Dedicated software is an essential part of integrated business planning because it's not feasible for any midsize or larger organization to use desktop spreadsheets for this purpose. They have inherent technological limitations that make it impossible to execute short planning cycles because consolidating desktop spreadsheets is so time-consuming.

        MicrosoftTeams-image (1)-3Predictive analytics is a necessary discipline for finance departments. Although technology has been available for decades, our research finds that just 24% of finance organizations use it extensively in their daily operations. Predictive analytics is a technique that companies can utilize to achieve better results. It can create more accurate and nuanced projections of future outcomes and is especially useful in quickly finding divergences from expectations to create more timely alerts. For instance, rather than having to wait until the end of the month to review results and initiate a course of action, a corporation could use predictive analytics early in the month to spot and address a probable revenue shortfall in a specific product line or to change production rates or shipments to avoid a likely regional stock-out caused by unexpected demand. Predictive analytics are increasingly embedded in planning applications. However, the capabilities alone are not enough; one barrier to the successful adoption of predictive analytics is the timely availability of accurate and relevant data. More on data availability below.

        Artificial intelligence using machine learning (AI/ML) involves the application of data-science-derived algorithms that include the capability to “learn” and therefore change to achieve better results as more data is collected and more outcomes are observed. Additionally, AI applies ML algorithms, often in a way that mimics how a human might respond to, or manage, a process. Combined, the two make it possible to have computer systems that adapt to the needs of an organization without requiring a custom deployment process that results in a rigid implementation. Consequently, AI will have a profound impact on white-collar professions, especially in heavily rules-based functions such as accounting, as I’ve noted. Machine learning can also drive relevant prescriptive analytics. These present executives and managers with a range of possible responses to a specific business condition along with potential outcomes and an assessment of their probability.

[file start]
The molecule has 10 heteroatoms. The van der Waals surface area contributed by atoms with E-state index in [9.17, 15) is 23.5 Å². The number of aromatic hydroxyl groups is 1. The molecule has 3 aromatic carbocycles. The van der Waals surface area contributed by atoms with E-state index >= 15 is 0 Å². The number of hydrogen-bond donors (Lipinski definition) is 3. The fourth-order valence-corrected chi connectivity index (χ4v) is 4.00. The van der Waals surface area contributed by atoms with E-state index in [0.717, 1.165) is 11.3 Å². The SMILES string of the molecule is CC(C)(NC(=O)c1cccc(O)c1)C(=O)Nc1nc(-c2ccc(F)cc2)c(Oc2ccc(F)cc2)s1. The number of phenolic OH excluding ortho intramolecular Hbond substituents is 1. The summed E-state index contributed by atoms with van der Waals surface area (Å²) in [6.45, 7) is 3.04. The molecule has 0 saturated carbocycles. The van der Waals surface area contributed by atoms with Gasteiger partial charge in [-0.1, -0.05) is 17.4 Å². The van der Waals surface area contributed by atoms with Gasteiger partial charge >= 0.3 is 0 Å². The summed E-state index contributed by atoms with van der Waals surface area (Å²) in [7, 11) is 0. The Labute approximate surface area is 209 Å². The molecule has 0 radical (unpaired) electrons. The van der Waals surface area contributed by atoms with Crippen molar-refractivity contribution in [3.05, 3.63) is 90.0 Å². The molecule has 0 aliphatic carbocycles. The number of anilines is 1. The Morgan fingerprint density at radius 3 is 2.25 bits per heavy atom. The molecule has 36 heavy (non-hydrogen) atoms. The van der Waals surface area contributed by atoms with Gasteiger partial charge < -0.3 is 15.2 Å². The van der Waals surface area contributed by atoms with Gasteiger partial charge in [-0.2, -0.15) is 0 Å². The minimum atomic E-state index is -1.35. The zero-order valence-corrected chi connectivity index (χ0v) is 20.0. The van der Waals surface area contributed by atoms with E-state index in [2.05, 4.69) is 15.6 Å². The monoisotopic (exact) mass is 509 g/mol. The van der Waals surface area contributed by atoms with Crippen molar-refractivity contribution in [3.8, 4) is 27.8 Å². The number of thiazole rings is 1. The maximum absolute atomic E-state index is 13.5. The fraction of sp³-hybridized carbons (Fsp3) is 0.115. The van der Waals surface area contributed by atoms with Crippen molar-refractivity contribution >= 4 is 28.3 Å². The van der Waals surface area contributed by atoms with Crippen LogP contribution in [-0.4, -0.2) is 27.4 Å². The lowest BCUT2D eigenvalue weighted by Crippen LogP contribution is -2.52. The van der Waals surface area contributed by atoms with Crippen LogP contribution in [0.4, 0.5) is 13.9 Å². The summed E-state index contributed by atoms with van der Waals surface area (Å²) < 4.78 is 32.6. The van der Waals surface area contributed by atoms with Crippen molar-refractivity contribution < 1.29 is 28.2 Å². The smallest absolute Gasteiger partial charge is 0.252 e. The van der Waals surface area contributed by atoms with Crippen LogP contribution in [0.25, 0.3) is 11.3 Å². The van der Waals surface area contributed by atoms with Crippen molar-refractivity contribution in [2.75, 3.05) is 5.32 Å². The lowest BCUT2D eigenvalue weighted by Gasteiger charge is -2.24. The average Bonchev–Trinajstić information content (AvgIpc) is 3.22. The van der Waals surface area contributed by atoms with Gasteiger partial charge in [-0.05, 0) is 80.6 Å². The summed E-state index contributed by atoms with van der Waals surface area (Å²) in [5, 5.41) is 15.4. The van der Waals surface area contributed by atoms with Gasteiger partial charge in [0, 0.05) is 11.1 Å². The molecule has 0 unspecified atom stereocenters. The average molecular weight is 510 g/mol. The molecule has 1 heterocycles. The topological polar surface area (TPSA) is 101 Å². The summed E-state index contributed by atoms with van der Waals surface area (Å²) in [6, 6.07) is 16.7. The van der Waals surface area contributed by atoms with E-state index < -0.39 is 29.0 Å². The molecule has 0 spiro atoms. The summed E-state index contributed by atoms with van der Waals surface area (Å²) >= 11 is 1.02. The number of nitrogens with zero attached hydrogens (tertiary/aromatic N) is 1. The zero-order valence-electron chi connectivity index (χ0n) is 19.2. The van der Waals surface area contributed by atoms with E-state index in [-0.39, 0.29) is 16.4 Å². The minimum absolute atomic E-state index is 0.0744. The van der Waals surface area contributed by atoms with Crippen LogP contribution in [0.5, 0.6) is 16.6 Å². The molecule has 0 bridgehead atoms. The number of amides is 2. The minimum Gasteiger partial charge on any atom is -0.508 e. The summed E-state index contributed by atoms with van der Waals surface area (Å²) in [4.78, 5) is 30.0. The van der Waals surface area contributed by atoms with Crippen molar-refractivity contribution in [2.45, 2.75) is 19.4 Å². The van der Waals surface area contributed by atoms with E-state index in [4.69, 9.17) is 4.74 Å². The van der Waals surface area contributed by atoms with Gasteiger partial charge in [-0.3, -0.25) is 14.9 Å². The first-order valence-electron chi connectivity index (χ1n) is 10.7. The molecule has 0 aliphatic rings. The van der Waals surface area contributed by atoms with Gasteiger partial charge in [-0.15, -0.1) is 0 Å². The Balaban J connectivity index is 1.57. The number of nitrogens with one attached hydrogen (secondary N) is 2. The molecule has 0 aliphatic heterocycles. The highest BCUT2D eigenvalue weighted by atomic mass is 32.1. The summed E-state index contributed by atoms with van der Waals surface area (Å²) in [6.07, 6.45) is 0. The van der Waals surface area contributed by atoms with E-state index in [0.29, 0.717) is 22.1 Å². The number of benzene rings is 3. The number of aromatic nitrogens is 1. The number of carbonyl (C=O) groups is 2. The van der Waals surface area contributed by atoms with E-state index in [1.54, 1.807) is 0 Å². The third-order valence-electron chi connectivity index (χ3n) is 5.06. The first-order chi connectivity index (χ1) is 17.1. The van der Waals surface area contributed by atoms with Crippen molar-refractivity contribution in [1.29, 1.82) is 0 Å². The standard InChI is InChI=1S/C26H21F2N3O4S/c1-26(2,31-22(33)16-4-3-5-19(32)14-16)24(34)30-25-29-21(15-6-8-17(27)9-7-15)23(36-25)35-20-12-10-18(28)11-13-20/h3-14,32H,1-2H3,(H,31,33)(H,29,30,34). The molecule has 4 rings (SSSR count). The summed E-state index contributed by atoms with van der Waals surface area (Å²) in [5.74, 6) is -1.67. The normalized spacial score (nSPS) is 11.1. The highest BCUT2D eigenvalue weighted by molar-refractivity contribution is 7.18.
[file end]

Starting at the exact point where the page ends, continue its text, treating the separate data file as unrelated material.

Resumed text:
MicrosoftTeams-image-4Because of their transformational potential, software vendors are giving AI/ML a significant amount of attention and I expect that their use will be pervasive in departments within five years. Ventana Research asserts that by 2025, almost all vendors of software designed for finance organizations will have incorporated some AI capabilities to reduce workloads and improve performance. It’s important, though, to recognize that while some applications are already in use, others are a decade or more away from replacing or significantly augmenting human tasks. It’s also important to understand that any practical application of these technologies requires the timely availability of large quantities of accurate and relevant data. Yet, as a measure of data accessibility, our Internet of Things and Operational Intelligence research finds that fewer than one-half of organizations (49%) rate their ability to track events and trends in their systems as either excellent or good. Which brings me to the fourth essential technology.